“But the Aquino government, particularly Coloma’s PCOO and Secretary Florencio Abad’s Department of Budget and Management, chose to conveniently use Arroyo’s flawed EO 378 but not her reversal to restore the Cory law,” Muñoz said, in a letter addressed to Revilla.
Muñoz said the 420-member union was restive as they felt Coloma and Abad were trying to abolish them without basis of law.
“The NPO budget is gradually being reduced from P156 million in 2010 when they assumed power, down to P78 million this year and P19 million for next year,” Muñoz told The Standard.
She said Coloma and Abad claimed the NPO had to learn to operate on its own generated income.
“But how can we possibly generate income when [they are giving away] all the major projects that we were supposed to have... to private contractors?” Muñoz said.
Muñoz said the NPO was reduced to printing comics and brochures for national government agencies.
“From our own income, we were able to purchase new printing machines to be able to upgrade and compete with private printing firms. We were able to print the ballots in 2013 elections that were fed in PCOS machines,” Muñoz said.
She said the Smartmatic was required by the Commission on Elections and Coloma to bring its printing machines to the NPO warehouse.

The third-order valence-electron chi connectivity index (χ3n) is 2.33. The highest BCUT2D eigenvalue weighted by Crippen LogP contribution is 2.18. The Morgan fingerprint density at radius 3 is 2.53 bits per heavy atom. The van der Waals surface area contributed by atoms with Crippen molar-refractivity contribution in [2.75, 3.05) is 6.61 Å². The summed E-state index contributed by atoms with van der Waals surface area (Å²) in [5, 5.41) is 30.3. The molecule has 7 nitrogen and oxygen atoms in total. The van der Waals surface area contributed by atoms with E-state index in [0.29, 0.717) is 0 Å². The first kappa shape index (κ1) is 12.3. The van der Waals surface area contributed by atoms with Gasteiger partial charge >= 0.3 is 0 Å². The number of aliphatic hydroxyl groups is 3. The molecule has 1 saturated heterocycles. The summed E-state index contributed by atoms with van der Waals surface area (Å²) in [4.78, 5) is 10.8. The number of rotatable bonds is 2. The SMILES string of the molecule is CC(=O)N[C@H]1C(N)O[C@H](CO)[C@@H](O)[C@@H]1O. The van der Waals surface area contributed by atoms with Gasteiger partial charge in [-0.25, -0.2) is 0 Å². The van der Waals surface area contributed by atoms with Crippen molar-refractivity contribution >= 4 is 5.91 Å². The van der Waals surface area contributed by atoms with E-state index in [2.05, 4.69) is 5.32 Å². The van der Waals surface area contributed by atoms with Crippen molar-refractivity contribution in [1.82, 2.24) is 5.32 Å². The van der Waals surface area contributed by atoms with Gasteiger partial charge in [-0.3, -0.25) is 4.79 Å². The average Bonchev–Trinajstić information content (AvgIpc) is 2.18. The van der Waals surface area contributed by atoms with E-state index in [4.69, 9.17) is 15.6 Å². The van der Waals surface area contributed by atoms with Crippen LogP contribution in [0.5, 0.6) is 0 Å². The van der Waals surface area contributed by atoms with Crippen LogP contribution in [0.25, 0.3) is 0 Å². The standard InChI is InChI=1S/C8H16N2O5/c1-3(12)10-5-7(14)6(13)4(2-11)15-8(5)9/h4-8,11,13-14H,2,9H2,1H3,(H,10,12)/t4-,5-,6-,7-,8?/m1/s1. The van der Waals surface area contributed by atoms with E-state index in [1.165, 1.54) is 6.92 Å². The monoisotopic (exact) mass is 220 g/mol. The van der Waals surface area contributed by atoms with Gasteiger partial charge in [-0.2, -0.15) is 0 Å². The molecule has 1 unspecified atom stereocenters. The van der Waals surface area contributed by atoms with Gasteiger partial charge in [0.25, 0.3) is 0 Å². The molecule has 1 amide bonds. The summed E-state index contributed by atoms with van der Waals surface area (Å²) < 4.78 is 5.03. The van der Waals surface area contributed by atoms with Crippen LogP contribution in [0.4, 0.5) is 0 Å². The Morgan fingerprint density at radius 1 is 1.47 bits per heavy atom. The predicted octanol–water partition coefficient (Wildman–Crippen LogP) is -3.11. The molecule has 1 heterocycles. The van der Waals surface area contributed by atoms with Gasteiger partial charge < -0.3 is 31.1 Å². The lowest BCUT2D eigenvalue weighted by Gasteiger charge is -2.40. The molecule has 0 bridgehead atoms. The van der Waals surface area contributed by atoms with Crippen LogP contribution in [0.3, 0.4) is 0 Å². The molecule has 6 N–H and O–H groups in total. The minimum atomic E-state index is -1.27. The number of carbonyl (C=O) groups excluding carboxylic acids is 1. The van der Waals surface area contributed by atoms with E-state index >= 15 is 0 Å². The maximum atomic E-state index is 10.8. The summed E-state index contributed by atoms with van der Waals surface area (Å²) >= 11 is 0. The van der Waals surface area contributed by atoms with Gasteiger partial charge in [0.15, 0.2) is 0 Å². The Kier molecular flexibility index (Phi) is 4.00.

“Smarmatic will be bringing in their machines and the NPO’s own machines will be relegated to one corner to make room for them. And the Smartmatic machines will have full control of the printing of the ballots. All that we can do is watch them but we have no powers over them. [We cannot] even audit how many ballots are they printing,” Muñoz said.
Romualdez said the independent minority bloc would compel Coloma and Abad to explain the violation of Memorandum Circular 180 and the awarding of major printing projects to private entities.
“We have to guard against any attempt to undermine the results of the 2016 presidential elections,” Romualdez said.
Replying to the allegations, Coloma issued a statement to The Standard saying that Malacañang has “no official confirmation” from Comelec regarding the reported award of the ballot printing contract to automation provider Smartmatic.
“From unofficial reports, we gathered that the 2010 election scenario will be adopted. Printing of ballots will be bundled with the supply of optical mark readers or PCOS machines. In 2010, the PCOS machines were supplied by Smartmatic and then Smartmatic brought printing machines to the National Printing Office for the printing of ballots,” Coloma said.
Regarding the NPO’s performance, Coloma said that under the Aquino administration, NPO “has been transformed into a well-performing organization.” “This was attained through sound management as demonstrated in the printing of ballots for the 2013 elections in record time,” he said.
On APO Production Unit as a recognized government printer, Coloma said the company is a government corporation “as stipulated in Republic Act 10149 that created the Governance Commission for Government Owned and Controlled Corporations.” “The GCG has given APO the highest marks for good management pracices,” he said.
“From operating in the red for more than a decade, APO has been posting positive net income results since 2011 and has remitted dividends to the government,” Coloma added.